A leader must exercise the greatest degree of perseverance. Self-fortitude, hope, and faith will foster an internal mental environment upon which leaders persevere to see the goal achieved, regardless of the obstacles. A leader sees the common goal joining separate paths—analogous to the intersection of three adjoining walls—and leads others to stay on target. We all have been in situations where we wanted simply to stop; this is understandable when acting alone. But leaders cannot simply stop; others depend on them to persevere. Always cautious, leaders must know their breaking point and must respect their abilities.


Finally, leaders uplift others. The true measure of oneself is a factor of what one does for others. In 2008 my oldest son, five at the time, asked, “Dad, what do you do as a judge advocate [Air Force lawyer]?” I thought about all the tasks I did as a judge advocate—drafting wills, working marriage dissolutions, defending and filing personal injury cases, prosecuting accused persons, performing judicial functions, etc. Knowing that he might not understand the gravity of these tasks, I simply told him that I helped others. In 2008, when the economy was taking the leap downward to the Great Recession, and when America was in the middle of several conflicts or military operations, I was elected to the leadership ladder of the ABA Solo, Small Firm and General Practice Division, where I would eventually become Chair. Part of my duties included creating a vision or theme for my year as Chair. When I critically thought of what we do as lawyers, I decided to theme the year after what I told my oldest son: “Service to Others.”

In the GPSolo Division and other entities I have been privileged to lead, I have been fortunate to be part of something greater than myself, something that uplifted those in need. Whether I was helping to provide academic scholarships, to build a library in a juvenile facility, or to refurbish a senior citizens home in South Philly, I was proud to be part of a professional organization that did something for others. During my year as Chair of the GPSolo Division, we created a web-based portal that would enable lawyers to better practice law and to conduct critical research conveniently and at no cost. This we envisioned would facilitate a cost savings to be passed on to clients. We understood the need to make sure that American citizens had good access to justice during tough economic times. Demonstrating uplift is service to others. When we serve others, we enhance ourselves because we are all connected in the human experience. Uplift is infinite and, for me, an everyday focal point. British Prime Minister Winston Churchill once said, “What is life worth living if you cannot improve upon it for others to come.” I truly believe that it is inherent in us as humans constantly to strive and aspire to uplift our society.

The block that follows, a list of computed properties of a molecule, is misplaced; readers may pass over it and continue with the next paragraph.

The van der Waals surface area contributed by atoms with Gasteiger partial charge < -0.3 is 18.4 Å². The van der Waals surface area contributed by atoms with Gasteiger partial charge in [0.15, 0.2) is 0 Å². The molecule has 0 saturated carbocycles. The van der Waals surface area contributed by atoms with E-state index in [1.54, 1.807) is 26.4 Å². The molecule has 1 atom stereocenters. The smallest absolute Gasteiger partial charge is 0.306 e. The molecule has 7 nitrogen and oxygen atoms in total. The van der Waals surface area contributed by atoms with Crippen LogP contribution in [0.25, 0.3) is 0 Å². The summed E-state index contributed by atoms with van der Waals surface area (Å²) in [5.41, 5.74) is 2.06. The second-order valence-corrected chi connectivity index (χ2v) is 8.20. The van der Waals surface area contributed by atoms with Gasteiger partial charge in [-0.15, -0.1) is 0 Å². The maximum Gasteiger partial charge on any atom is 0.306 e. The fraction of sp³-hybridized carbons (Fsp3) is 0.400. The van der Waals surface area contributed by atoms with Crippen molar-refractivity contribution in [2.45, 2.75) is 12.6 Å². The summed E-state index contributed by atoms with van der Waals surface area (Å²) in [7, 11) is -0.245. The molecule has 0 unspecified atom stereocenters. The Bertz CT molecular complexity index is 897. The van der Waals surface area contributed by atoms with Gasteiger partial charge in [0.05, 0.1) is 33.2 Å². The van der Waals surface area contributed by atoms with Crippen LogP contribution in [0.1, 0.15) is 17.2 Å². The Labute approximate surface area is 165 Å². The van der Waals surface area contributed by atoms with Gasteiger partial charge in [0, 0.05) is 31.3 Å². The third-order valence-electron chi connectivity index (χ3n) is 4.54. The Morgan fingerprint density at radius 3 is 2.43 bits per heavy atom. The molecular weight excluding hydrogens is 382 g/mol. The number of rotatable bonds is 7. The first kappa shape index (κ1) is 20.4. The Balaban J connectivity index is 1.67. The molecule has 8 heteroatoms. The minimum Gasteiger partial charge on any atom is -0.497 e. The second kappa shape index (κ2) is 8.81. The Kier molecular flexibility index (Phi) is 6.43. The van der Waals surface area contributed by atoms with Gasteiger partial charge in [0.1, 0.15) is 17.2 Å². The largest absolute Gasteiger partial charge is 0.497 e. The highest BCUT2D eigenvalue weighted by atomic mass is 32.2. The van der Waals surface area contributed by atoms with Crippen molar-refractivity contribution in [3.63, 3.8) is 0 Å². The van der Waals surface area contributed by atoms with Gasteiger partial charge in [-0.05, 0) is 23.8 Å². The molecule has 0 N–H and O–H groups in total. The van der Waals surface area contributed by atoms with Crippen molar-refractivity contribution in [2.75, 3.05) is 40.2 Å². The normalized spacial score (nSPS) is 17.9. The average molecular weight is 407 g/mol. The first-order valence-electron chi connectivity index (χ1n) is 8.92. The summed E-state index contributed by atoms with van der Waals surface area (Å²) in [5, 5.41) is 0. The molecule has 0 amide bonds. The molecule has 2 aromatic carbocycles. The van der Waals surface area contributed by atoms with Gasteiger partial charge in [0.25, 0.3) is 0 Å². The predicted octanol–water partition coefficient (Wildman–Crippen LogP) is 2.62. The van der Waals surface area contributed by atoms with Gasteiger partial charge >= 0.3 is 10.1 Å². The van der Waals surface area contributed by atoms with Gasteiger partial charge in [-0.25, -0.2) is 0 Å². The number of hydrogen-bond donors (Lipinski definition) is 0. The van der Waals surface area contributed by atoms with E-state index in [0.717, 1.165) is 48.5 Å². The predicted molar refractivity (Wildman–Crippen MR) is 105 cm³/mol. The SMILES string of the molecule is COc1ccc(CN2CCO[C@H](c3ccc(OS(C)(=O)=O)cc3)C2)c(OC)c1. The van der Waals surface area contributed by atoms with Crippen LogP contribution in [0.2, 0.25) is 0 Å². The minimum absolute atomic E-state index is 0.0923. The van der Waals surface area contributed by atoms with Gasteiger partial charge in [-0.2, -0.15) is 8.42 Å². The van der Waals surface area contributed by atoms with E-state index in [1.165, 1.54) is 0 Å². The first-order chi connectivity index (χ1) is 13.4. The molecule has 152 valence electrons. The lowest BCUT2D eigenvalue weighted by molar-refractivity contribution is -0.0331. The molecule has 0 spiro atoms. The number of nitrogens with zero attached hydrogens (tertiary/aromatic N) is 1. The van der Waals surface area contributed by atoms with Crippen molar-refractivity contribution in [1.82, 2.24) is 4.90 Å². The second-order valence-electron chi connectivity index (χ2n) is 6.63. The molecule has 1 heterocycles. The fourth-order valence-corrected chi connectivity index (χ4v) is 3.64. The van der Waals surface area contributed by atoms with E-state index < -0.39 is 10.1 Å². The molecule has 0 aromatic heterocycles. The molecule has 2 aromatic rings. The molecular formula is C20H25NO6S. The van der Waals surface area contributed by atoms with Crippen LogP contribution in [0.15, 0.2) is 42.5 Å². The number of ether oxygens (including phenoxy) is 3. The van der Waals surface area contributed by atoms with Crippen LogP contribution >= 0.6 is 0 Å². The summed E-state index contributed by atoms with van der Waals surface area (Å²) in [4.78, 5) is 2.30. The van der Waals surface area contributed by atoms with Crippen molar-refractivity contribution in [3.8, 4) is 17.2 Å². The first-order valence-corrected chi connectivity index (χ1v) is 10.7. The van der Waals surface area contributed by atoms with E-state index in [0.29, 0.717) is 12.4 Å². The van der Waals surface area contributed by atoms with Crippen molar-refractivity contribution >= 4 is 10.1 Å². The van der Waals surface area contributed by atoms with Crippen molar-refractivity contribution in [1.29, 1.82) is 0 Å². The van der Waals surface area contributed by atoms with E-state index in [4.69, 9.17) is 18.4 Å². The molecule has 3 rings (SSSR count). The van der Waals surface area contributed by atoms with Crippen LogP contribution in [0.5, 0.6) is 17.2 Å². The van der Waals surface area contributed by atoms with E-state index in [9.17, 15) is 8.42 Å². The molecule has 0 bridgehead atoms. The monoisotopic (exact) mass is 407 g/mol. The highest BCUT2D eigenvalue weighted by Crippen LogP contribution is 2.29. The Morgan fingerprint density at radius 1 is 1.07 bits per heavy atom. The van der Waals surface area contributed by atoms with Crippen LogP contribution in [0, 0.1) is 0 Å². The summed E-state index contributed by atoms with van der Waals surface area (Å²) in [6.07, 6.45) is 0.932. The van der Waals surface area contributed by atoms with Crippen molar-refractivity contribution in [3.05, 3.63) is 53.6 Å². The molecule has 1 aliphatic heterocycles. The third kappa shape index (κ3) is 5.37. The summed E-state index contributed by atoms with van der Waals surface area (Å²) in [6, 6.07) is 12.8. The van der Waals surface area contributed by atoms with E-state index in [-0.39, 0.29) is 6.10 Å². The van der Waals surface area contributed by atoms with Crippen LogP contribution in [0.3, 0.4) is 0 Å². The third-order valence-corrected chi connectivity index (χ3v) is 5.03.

This brief description of a leader is not exhaustive, and leadership is not static. It is fluid and situationally dependent. Moreover, as you can see, leaders are indeed dynamic and possess skill sets that are universal. Leaders essentially influence others to accomplish goals and objectives; it is this influencing behavior that sets apart natural leaders from those who are merely appointed to lead.

James M. Durant III

James M. Durant III, Colonel, USAF Ret., is chief counsel, U.S. Department of Energy, Office of Science, Chicago Office. He is a past Chair of the ABA Solo, Small Firm and General Practice Division. The views and opinions expressed in this article are personal and do not reflect policies of the U.S. Department of Energy.